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June 23rd, 2021 | By Brendan Brazier


I’ve come to learn that there’s much more to becoming a successful athlete than simply eating and exercising—calories in, calories out. There has to be a purpose with both. There also needs to be an appreciation and understanding of how training and food impact the hormonal system and the significant value that comes with working this system to our advantage.

In my first book, Thrive, I write extensively about the destructive nature of chronically elevated cortisol levels, caused by stress. The first onset of elevated cortisol actually provides a surge of energy and even increased strength. However, soon after, if cortisol becomes chronically elevated, it turns catabolic, meaning that it will eat away at muscle and cause body fat to be stored. Clearly, this needs to be understood when building a program. Natural hormone manipulation can have a significant impact on results, and we can use that understanding to our advantage. Of course, we want to encourage our bodies to make less cortisol and more human growth hormone (HGH). After about the age of 30, our bodies naturally slow their production of HGH, which can lead to lean muscle loss, stored body fat, weaker bones, hair loss, reduced elasticity of the skin, and other general signs of aging, including slower recovery between workouts, greater inflammation, decreased range of motion, and reduced flexibility.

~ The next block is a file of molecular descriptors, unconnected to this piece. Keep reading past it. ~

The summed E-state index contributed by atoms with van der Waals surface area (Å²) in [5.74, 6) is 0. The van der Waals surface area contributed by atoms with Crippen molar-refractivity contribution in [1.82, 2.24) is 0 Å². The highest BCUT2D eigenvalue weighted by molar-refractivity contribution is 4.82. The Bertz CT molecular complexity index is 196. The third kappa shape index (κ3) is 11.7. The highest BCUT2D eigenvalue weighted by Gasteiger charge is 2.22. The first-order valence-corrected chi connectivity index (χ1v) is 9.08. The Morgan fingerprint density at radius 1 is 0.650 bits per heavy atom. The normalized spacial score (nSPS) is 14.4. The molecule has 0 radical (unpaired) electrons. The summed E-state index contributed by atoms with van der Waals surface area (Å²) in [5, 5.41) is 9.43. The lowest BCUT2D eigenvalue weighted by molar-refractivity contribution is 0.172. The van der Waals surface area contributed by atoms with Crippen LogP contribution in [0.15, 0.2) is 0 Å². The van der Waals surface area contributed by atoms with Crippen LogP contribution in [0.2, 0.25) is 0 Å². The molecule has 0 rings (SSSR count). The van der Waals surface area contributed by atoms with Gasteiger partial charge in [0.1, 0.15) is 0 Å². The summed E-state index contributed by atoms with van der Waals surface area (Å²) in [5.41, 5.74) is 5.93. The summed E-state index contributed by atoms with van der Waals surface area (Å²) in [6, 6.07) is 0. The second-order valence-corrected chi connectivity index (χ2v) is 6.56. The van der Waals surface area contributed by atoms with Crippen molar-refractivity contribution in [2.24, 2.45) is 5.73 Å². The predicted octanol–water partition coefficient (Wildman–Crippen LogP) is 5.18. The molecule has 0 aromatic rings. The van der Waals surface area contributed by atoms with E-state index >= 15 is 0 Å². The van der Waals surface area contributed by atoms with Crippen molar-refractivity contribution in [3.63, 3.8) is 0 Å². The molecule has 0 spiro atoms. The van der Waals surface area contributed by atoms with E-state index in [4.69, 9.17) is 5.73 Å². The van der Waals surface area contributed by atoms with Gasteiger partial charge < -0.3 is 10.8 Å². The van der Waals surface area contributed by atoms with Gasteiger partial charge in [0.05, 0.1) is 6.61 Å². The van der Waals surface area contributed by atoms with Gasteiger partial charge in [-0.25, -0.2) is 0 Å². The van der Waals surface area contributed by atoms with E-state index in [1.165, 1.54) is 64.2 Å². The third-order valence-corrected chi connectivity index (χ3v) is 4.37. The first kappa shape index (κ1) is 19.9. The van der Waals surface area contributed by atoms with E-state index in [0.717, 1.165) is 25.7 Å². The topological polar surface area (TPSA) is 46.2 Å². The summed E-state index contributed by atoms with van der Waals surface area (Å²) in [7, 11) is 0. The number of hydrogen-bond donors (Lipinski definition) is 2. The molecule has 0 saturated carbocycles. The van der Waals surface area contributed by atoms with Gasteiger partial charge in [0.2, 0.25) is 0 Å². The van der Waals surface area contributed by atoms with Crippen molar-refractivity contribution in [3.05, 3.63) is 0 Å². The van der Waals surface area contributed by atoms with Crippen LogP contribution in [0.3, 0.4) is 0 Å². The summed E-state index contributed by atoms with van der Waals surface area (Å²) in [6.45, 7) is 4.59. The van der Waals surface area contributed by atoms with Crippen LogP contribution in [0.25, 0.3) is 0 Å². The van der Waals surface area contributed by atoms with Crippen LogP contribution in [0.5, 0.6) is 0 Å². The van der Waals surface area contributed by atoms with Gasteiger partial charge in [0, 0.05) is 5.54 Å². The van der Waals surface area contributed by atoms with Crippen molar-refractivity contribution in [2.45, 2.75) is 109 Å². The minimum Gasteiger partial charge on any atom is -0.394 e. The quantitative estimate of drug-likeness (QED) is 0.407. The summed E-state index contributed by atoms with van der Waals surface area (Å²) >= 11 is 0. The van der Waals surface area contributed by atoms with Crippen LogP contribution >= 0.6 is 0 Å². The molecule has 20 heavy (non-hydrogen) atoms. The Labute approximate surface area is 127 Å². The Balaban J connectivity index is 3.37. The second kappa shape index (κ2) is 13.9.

Fortunately, there are ways to help increase our HGH production, by way of properly designed workouts and well-timed, purposeful eating. The Thrive Fitness program of course takes this into consideration.

Here are eight natural ways we can ensure our workout and nutrition results are maximized by boosting HGH production.

1.  Perform VO2 Max Training

Training above anaerobic threshold for short bursts, which engages fast-twitch muscles, helps to produce HGH. Known as VO2 max training, this strategy is put into practice starting on page 113. Using your largest muscles, such as glutes and quads, to lift heavy weight will also release HGH. Squats and one-legged pistol squats—included in the max strength / build / afterburn workouts—are an integral part of the hormonal manipulation utilized by Thrive Fitness.

2. Have a 4:1 Carbohydrate-to-Protein Ratio Recovery Drink Immediately Following a Workout